Building automation is critical to the performance, cost, and regulatory compliance of life sciences facilities. Yet, unless included in the earliest design stages, implementing the building management system (BMS) can delay construction and incur unnecessary costs.
Strict safety and compliance regulations dictate standards for ventilation, temperature, humidity, and air quality in life sciences facilities. If design teams delay planning the BMS, any issues that arise may be costly to correct and can impede commissioning and completion time.
“In the life sciences industry, faster time to market is essential for realizing maximum revenue,” said Fran Selvaggio, global application engineer, Schneider Electric. “The process from discovery to approval of a new drug or device, for instance, often takes more than 10 years and requires millions in funding.”
He explained that the life sciences construction process can be lengthy and is complex due to exacting environmental requirements. Building a functioning facility built to specification, within budget, and on schedule can be a challenge.
To make the facility design process smoother, many life sciences planning experts follow the Building Accelerator Methodology (BAM), a field-proven approach based on industry best practices. This approach delivers benefits such as:
- improved building performance and efficiency
- shorter construction timeline
- smoother turnover to operations staff
- decreased long-term costs
- ensured regulatory compliance
Early design involvement
Modern best practice is to include BMS design at the very beginning of the project. When BMS vendors join a design and planning team, building automation can play a greater role in creating a cost-effective building that’s energy-efficient. But even if BAM isn’t introduced until the construction phase, elements of the approach can still accelerate the construction process and owner acceptance.
Three common methods used at early design stages – Design Assist, Early Contractor Involvement, and Integrated Project Delivery – provide effective ways to “design with the operator in mind.” Taking into account how BMS decisions will impact the end user can shorten the time from commissioning completion to owner acceptance and lessen the number of costly, final-stage change orders.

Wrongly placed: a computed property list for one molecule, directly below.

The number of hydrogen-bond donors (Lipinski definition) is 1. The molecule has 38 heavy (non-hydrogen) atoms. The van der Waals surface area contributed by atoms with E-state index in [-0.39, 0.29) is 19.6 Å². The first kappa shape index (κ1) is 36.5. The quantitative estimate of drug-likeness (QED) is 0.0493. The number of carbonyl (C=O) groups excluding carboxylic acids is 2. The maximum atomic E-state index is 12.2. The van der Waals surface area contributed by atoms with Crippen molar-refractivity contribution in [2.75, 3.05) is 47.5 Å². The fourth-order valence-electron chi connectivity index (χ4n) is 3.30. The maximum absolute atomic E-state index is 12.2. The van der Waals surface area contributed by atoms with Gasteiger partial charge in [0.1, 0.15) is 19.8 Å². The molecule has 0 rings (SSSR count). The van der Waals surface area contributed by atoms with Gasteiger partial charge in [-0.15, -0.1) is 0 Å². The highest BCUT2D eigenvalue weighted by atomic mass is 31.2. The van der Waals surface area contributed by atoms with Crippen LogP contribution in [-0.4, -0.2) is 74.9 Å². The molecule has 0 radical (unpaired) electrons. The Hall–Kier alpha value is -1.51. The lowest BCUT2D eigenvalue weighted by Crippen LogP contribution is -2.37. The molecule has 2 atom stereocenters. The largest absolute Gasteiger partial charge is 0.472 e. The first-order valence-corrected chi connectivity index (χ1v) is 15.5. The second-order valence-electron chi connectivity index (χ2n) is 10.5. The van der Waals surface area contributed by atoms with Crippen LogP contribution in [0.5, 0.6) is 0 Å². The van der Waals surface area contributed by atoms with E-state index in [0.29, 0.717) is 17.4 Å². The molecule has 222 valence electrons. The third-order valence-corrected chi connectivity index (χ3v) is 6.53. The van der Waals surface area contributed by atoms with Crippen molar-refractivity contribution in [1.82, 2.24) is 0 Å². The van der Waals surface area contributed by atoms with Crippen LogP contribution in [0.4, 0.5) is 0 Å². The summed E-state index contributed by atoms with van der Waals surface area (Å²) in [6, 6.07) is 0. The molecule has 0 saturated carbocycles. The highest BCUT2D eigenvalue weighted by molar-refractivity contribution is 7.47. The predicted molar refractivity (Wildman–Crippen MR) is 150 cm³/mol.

When the design is complete and the project moves to the construction phase, the focus of BAM shifts to BMS implementation issues. Who will be in charge of specific details concerning HVAC, power, security, and IT? Will there be continuity across the different systems? Who will manage the transition from design to construction? The answers to these questions are critical to project success.
Industry best practices
The following best practices align with the typical workflow of BMS design, installation, and implementation for a life sciences facility project:
- Assign a lead engineer to oversee BMS activities throughout the project.
- Establish approved specifications (such as flow rates or duct size) before engineering the inline devices.
- Assure that BMS software and graphics engineers work in close collaboration and secure approval for operational sequences before coding begins.
- Authorize a full-time BMS project manager to act as the primary customer contact. The manager ensures collaboration between teams, monitors change orders, evaluates staffing and resources, and oversees ongoing audits for safety and quality.
- Ensure that the BMS subcontractor documents and tags all devices as the installation proceeds in order to better prepare for commissioning and eventual operation.
- Work with the contractor to conduct a full evaluation of the BMS system to check for problems such as incorrect wiring or software configuration.
What’s the ultimate payoff of taking the BAM approach to designing and constructing a life sciences facility? “Faster construction, quicker owner acceptance, and improved performance and efficiency,” said Selvaggio. “Leveraging the BAM approach enables life science project stakeholders to get it right the first time.”